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|Title:||The evolution of vancomycin intermediate Staphylococcus aureus (VISA) and heterogenous-VISA.|
|Authors:||Howden, Benjamin P;Peleg, Anton Y;Stinear, Timothy P|
|Affiliation:||Austin Centre for Infection Research (ACIR), Infectious Diseases Department, Austin Health, Heidelberg, Victoria, Australia; Microbiology Department, Austin Health, Heidelberg, Victoria, Australia; Department of Microbiology and Immunology, University of Melbourne, Victoria, Australia; Department of Microbiology, Monash University, Wellington Rd, Clayton, Victoria, Australia. Electronic address: email@example.com.|
Department of Microbiology, Monash University, Wellington Rd, Clayton, Victoria, Australia; Division of Infectious Diseases, Beth Israel Deaconess Medical Center, Boston, MA, United States; Department of Infectious Diseases, The Alfred Hospital, Melbourne, Australia.
Department of Microbiology and Immunology, University of Melbourne, Victoria, Australia; Department of Microbiology, Monash University, Wellington Rd, Clayton, Victoria, Australia.
|Citation:||Infection, Genetics and Evolution : Journal of Molecular Epidemiology and Evolutionary Genetics in Infectious Diseases 2013; 21(): 575-82|
|Abstract:||Resistance to new antimicrobials is generally recognized in Staphylococcus aureus soon after they are released for clinical use. In the case of vancomycin, which was first released in the 1950s, resistance was not reported until the mid 1990s, with the description of vancomycin-intermediate S. aureus (VISA), and heterogenous-VISA (hVISA). Unraveling the complex genetic and cell wall structural changes conferring low-level vancomycin resistance in S. aureus has proved challenging. However the recent advances in high throughput whole-genome sequencing has played a key role in determining the breadth of bacterial chromosomal changes linked with resistance. Diverse mutations in a small number of staphylococcal regulatory genes, in particular walKR, graRS, vraSR and rpoB, have been associated with hVISA and VISA. Only a small number of these mutations have been experimentally proven to confer the resistance phenotype and some of these only partially contribute to resistance. It also appears that the evolution of VISA from VSSA is a step-wise process. Transcriptomics studies, and analysis of host pathogen interactions, indicate that the evolution of vancomycin-susceptible S. aureus to VISA is associated not only with antibiotic resistance, but with other changes likely to promote persistent infection. These include predicted alterations in central metabolism, altered expression of virulence associated factors, attenuated virulence in vivo, and alterations in susceptibility to host innate immune responses, together with reduced susceptibility to other antibiotics. In fact, current data suggests that hVISA and VISA represent a bacterial evolutionary state favoring persistence in the face of not only antibiotics, but also the host environment. The additional knowledge of staphylococcal biology that has been uncovered during the study of hVISA and VISA is significant. The present review will detail the current understanding of the evolutionary process in the generation of hVISA and VISA, and explore the diverse additional changes that occur in these strains.|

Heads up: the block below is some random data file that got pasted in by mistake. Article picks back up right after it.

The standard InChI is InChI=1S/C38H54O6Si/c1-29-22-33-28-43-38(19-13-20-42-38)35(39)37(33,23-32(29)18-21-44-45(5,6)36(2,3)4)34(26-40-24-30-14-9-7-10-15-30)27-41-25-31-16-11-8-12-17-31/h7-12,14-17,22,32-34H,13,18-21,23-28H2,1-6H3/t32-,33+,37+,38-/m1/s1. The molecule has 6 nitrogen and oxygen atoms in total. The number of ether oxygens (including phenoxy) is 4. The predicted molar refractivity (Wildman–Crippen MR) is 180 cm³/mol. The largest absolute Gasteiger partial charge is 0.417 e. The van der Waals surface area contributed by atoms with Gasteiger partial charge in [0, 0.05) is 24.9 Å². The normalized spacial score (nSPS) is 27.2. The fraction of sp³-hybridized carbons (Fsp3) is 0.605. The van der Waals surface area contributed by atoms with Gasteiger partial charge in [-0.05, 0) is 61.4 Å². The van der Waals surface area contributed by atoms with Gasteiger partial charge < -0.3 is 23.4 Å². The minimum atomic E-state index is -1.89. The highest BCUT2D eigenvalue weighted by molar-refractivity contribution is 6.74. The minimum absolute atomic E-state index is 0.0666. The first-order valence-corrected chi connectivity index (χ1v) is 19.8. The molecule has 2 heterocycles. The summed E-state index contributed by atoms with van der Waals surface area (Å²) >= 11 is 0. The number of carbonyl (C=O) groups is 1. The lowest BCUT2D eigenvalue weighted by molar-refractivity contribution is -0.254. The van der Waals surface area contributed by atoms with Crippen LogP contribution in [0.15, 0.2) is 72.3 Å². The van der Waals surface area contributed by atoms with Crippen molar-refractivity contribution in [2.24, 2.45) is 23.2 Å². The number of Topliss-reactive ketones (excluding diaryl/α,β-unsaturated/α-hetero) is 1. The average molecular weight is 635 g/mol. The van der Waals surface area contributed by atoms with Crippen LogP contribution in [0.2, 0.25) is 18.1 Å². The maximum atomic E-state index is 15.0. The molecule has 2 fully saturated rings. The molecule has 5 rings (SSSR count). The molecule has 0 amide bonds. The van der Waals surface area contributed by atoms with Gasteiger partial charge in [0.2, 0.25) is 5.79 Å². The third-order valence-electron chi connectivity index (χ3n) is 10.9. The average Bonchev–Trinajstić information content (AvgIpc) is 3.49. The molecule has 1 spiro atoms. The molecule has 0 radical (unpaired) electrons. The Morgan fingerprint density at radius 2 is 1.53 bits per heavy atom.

|Internal ID Number:||23567819|
High-Throughput Nucleotide Sequencing
|Appears in Collections:||Journal articles|
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